Today Navona Records releases four PARMA-produced albums: ARCHITECT, SHIFTING TREKS, VOICES OF EARTH & AIR, and GEURNICA. In addition, Ravello Records released two PARMA-produced albums: THRESHOLDS and MUSIC FROM 3 CONTINENTS. Click “Read more” for info on each release and links to the catalog pages on the label websites.
A protégé of Rogers, Carter, Sessions, Britten, and Finney, Sydney Hodkinson emerged as a highly regarded composer and professional in his own right early on, serving as artist-in-residence, director, and educator across the United States and Canada, including at the Eastman School of Music where he catapulted the renowned Musica Nova into the public spotlight through innovative artistic direction and programming. As a composer, Hodkinson has written over 250 works across the field of classical genres—SHIFTING TREKS, his debut release on Navona Records, features three of his orchestral pieces, selected for their representation of the composer’s dedication to pouring ingenuity, creativity, and originality into contemporary music and his desire to connect with audiences and musicians alike.
The poet has long been considered a vehicle for expressing human thought and emotion through literary device, setting the seemingly indescribable to text, offering direction to the enamored and forlorn alike. The human voice adds a new element to the text, providing an additional level of complexity and expressiveness. Like the texts that provide the source material, the works on VOICES OF EARTH AND AIR—a compilation of choral works from five composers—explore the deepest corners of the human condition, encapsulating the thrill of romantic emotion, the thirst for adventure, the expressive beauty of language, hope despite hardship, and more.
Hailed as “convincing, emotional, passionate and vivid” (The Musical Review) and “destined to enter the ranks of the standard classical repertoire” (New York Times), Fredrick Kaufman resonates with world-wide audiences through impassioned and prolific compositions that go beyond mere interpretation. He thoroughly digests inspiration, internalizing and individualizing his ideas to create moving and impactful works that do more than simply relay a message—Kaufman’s music captures feeling and emotion, reaching the listener with convincing sincerity. GUERNICA, Kaufman’s debut release on Navona Records, features three of his orchestral works: the “Guernica” Piano Concerto, an anti-war piece that both depicts the horrors of war and cries out for peace with haunting melodies and intoxicating rhythms; Concerto for Cello and String Orchestra, “Kaddish,” a work written in memory of the composer’s parents, representing their devotion, intelligence, and complexities; and Seascape, an orchestral work representative of the natural order of existence as illustrated by the dual calmness and turbulence of the sea.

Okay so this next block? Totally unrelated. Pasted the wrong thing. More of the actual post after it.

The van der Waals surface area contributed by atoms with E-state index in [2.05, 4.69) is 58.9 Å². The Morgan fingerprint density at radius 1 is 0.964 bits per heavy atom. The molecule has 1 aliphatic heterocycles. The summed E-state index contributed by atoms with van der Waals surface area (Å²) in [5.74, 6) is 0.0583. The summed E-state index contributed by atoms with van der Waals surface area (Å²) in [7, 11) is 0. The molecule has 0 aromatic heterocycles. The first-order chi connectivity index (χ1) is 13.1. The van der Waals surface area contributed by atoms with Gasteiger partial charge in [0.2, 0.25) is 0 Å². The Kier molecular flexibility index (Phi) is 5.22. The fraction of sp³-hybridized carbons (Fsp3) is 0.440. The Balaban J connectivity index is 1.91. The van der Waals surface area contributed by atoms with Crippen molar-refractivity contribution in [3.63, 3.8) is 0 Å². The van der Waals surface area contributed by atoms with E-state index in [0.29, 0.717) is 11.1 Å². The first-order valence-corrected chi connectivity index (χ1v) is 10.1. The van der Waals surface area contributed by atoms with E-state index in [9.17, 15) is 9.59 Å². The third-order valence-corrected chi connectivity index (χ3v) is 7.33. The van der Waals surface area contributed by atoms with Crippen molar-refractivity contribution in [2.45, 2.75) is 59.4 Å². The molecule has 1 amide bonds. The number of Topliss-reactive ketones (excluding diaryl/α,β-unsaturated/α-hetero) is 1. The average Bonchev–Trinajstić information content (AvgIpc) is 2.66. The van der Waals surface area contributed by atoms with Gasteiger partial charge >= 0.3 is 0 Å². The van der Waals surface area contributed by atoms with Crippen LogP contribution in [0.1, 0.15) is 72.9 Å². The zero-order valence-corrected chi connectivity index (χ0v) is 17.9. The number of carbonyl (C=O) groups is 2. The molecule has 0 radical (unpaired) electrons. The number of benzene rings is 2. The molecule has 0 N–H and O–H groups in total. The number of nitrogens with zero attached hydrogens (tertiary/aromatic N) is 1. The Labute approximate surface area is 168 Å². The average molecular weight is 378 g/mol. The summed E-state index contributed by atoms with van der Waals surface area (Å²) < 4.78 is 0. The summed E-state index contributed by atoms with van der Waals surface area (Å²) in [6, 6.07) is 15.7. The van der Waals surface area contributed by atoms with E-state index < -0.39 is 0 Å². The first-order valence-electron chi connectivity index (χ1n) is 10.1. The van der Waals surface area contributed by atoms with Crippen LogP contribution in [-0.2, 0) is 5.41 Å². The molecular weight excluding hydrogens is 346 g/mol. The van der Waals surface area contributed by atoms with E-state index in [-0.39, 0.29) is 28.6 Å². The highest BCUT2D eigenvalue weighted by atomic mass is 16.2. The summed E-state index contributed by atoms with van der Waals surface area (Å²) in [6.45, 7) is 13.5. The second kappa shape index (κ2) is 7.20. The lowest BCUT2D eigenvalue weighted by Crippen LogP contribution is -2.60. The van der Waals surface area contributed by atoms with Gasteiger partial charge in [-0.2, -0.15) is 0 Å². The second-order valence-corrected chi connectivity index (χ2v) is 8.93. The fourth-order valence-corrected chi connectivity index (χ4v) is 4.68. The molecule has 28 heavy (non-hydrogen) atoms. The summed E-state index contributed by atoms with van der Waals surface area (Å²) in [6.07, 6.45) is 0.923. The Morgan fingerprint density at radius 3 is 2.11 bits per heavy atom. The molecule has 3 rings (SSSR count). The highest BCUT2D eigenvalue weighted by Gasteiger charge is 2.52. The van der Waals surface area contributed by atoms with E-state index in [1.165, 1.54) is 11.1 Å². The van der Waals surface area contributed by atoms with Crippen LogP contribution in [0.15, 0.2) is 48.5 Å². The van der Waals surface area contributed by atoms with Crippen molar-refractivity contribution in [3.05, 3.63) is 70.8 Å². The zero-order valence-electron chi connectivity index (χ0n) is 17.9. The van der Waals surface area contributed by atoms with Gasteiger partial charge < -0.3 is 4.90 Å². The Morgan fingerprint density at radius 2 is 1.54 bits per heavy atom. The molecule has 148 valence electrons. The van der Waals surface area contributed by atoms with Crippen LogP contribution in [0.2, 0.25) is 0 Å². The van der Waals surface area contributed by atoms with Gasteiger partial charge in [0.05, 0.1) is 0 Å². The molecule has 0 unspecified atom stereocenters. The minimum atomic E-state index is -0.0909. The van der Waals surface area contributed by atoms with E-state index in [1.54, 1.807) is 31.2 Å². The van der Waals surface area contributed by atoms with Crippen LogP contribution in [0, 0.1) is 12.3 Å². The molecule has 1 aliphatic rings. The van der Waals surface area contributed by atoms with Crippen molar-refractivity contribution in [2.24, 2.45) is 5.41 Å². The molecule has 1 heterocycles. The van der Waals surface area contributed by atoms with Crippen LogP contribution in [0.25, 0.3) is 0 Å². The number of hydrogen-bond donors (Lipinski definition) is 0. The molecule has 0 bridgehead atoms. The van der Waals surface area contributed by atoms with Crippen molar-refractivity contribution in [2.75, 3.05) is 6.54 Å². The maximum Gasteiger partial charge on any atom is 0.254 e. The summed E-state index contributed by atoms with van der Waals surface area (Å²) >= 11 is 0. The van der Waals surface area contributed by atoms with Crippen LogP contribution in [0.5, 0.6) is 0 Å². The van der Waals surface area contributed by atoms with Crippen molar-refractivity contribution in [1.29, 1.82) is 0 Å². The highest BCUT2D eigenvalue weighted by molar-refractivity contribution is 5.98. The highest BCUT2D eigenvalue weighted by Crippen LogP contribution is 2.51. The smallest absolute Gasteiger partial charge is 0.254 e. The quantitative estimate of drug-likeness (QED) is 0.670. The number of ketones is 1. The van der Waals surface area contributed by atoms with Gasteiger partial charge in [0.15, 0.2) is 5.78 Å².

Written in the summer of 2011 for David J. Martins and the Boston University Wind Ensemble, Boston-based composer Ketty Nez’s thresholds is a piano concerto inspired by music of different eras, including the canonic manipulations of Renaissance vocal music, piquant harmonies of Elizabethan virginal composers, Stravinskian reinterpretations of Ba- roque idioms, and occasionally, a huge barrel organ. As a kind of musical actor, the piano soloist theatrically leads the ensemble in abrupt changes of style and character so as to create a fractured world with sonic allusions changing rapidly and repeatedly.
MUSIC FROM 3 CONTINENTS presents the choral works of Bruce Mahin and Graham Hair performed by Scottish Voices, harpists Jacqueline Pollauf and Helen Thompson, and clarinetist Alex South. Representing an international collaboration between artists from around the globe, the works on this album draw from various texts and inspirations, uniting to illustrate the connectedness of music and its influence. Included on MUSIC FROM 3 CONTINENTS are Bruce Mahin’s Time2, three settings of poems by Robert Penn Warren, unified by the nexus of “time passing,” and Whitman Psalms, a piece considering the enormity of God and attempting a hypothetical conversation between man and God; and Graham Hair’s O Venezia, a progressively accumulating song cycle drawing texts from Venetians and visitors, and Songs from the Turkish, a piece exploring the mysticism of Islam.
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